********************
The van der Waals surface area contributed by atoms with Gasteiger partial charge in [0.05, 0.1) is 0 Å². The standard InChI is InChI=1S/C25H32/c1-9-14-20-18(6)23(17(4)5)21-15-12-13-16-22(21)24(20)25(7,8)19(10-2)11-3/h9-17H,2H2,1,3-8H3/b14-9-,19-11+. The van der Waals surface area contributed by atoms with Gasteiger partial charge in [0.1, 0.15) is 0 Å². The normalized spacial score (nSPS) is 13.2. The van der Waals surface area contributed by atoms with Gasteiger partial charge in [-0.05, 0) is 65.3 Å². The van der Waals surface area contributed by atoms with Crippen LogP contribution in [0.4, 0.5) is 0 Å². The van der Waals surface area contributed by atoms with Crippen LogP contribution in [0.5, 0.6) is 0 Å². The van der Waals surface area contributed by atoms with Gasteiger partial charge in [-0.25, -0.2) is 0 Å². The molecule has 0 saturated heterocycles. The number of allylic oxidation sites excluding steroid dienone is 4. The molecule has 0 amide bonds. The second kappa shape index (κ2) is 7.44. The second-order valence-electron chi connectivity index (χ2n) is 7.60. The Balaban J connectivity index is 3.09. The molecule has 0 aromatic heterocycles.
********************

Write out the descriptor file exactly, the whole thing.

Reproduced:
The van der Waals surface area contributed by atoms with Gasteiger partial charge in [0.05, 0.1) is 0 Å². The standard InChI is InChI=1S/C25H32/c1-9-14-20-18(6)23(17(4)5)21-15-12-13-16-22(21)24(20)25(7,8)19(10-2)11-3/h9-17H,2H2,1,3-8H3/b14-9-,19-11+. The van der Waals surface area contributed by atoms with Gasteiger partial charge in [0.1, 0.15) is 0 Å². The normalized spacial score (nSPS) is 13.2. The van der Waals surface area contributed by atoms with Gasteiger partial charge in [-0.05, 0) is 65.3 Å². The van der Waals surface area contributed by atoms with Crippen LogP contribution in [0.4, 0.5) is 0 Å². The van der Waals surface area contributed by atoms with Crippen LogP contribution in [0.5, 0.6) is 0 Å². The van der Waals surface area contributed by atoms with Gasteiger partial charge in [-0.25, -0.2) is 0 Å². The molecule has 0 saturated heterocycles. The number of allylic oxidation sites excluding steroid dienone is 4. The molecule has 0 amide bonds. The second kappa shape index (κ2) is 7.44. The second-order valence-electron chi connectivity index (χ2n) is 7.60. The Balaban J connectivity index is 3.09. The molecule has 0 aromatic heterocycles.